Raccoons are perhaps the most devastating mammalian predators on bluebirds, capable of climbing almost any pole to clean out a nestbox of eggs or young. Bluebird supporters go to great lengths to protect nestboxes from marauding raccoons, and some folks consider the raccoon to be their sworn enemy. But even the most hardened raccoon-hater will grudgingly concede that, in spite of all their faults, the little masked bandits are smart. Very smart.
Now comes news that raccoons might actually be getting smarter — and it’s all our fault. Earlier this year, Public Broadcasting System aired an hour-long episode of its popular program Nature called “Raccoon Nation,” which featured urban-living raccoons. Scientists studying the raccoons put forth the interesting idea that the complex environment found in urban areas pushes raccoons to learn more and, thus, makes them smarter.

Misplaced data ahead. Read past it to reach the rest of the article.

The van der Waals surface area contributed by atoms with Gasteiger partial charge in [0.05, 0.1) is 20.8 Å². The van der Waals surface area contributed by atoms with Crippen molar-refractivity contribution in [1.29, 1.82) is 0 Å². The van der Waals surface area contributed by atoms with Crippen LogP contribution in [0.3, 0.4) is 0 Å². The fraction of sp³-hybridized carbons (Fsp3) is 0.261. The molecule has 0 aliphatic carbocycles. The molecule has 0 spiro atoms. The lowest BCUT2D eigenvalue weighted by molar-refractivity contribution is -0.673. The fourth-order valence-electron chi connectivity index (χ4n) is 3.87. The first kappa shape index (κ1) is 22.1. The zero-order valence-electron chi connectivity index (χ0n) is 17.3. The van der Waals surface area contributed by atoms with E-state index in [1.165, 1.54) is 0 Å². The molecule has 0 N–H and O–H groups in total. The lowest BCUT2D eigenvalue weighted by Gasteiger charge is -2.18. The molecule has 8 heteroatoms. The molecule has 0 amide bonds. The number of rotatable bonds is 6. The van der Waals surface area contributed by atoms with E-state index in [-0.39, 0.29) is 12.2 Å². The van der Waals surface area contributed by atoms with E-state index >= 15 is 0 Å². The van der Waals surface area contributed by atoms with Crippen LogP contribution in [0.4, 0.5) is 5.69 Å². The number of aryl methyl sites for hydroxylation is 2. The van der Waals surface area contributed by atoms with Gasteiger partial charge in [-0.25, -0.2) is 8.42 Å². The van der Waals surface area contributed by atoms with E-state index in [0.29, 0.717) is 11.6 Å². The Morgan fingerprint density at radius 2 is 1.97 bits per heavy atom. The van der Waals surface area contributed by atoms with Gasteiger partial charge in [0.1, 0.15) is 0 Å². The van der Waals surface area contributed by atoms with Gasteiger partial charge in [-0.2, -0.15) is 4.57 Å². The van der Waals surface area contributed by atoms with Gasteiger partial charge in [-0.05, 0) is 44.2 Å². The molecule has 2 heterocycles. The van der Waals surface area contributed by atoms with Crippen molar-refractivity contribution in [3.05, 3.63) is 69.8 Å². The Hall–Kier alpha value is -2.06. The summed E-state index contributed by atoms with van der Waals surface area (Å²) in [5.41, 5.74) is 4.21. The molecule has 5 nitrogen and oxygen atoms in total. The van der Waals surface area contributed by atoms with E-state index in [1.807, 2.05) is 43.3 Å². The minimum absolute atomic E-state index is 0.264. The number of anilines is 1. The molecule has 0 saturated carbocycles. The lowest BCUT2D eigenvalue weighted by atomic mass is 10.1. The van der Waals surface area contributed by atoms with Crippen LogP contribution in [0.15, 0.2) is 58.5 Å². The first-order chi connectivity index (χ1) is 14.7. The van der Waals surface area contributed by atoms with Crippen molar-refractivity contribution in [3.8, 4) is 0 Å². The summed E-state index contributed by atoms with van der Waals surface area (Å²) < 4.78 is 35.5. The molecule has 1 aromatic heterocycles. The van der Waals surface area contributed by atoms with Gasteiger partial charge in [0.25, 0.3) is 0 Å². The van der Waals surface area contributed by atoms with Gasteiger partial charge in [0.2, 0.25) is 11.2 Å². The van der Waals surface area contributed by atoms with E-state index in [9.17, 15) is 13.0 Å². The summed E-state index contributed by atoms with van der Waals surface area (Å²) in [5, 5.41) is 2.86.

It’s a fascinating show; check your local listings to see if it will be aired again. Alternatively, you can go to www.pbs.org and search for “Raccoon Nation” — the entire episode is available online for free viewing. PBS also sells a DVD of the entire episode through their website.